1/4 teaspoon of dried thyme
salt and pepper
12 ounces swiss cheese, grated
4 ounces gruyere cheese, grated
1/2 raw yellow onion
2 -3 tablespoons cognac or brandy (optional – sadly I had neither of these on hand so I skipped it)
8 slices gluten-free French bread (cut about 1 inch thick), toasted until hard
Place heavy bottom stock pot or dutch over a medium-low heat. Add olive oil and butter to the bottom, melt. Add sliced onions and stir until they are evenly coated with the oil and butter. Cover and cook for about 20 minutes until they are very tender and translucent. Remove the cover and add the salt and sugar, mix. Raise the heat to a medium. Continue cooking the onions, stirring frequently, allowing them to caramelize and turn a deep golden brown. They will reduce significantly. This will take about 30 to 40 minutes. Don’t rush this step, you don’t want the onions to burn and the caramelization of the onions is what gives this soup it’s classic flavor.
Once caramelized, reduce heat to medium-low and sprinkle the flour over the onions. Brown the flour for about 2-3 minutes trying not to scorch it. (If the flour does not form a thick paste, you can add a bit more butter here). Stir constantly. Add in the wine, a bay leaf, the thyme and your stock, adding the stock a little bit at a time, scraping the bottom of the pan to get up all of the cooked-on brown bits. Add salt and pepper to taste (don’t add too much salt as the cheese will also add saltiness and you can always add more – you can’t take it away). Continue adding the rest of your stock. Stirring as you add. Simmer for 30 minutes. After simmering for 30 minutes, find the bay leaf and take it out.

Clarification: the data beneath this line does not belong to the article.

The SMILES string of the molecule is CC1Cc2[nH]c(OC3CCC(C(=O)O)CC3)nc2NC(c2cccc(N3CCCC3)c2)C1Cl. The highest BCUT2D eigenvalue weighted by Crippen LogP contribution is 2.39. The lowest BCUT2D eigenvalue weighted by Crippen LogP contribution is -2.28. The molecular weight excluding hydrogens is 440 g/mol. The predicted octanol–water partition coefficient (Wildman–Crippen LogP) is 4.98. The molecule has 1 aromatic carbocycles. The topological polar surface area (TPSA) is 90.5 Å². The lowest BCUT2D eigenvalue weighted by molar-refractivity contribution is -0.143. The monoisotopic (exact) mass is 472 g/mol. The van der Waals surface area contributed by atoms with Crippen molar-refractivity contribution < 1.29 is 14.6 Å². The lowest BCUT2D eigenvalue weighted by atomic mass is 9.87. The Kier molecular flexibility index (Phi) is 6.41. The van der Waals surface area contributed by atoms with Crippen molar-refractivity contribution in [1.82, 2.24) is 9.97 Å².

You can certainly skip the crusty bread and melted cheese on top, this soup is really THAT good. But if you want to go further and enjoy this soup the way Julia fully intended, then keep reading.
To toast your bread, heat oven to 325º F. Bake the bread in the oven on a cookie sheet for about 15 minutes on each side (30 minutes total) or until golden brown and very hard, being careful not to burn it. Increase the temperature of your oven to 350º F.
To serve – either ladle the soup into individual oven-proof soup bowls or ramekins or one large casserole dish. I personally prefer individual servings. If you are adding raw onions, add that to the soup now and stir. Cover the soup with a single layer of the toasted bread and sprinkle with as much cheese as you’d like, I would say we probably went with about 1/4 cup of total cheese (a blend of the two cheeses). Place the bowls onto a baking sheet and place into a 350º oven for about 20 minutes. Then preheat your broiler and finish the soups under the broiler until the cheese is bubbling and golden brown. Remove from the broiler carefully, let cool for a minute or two and serve immediately.
*mushroom stock would make a great vegetarian substitution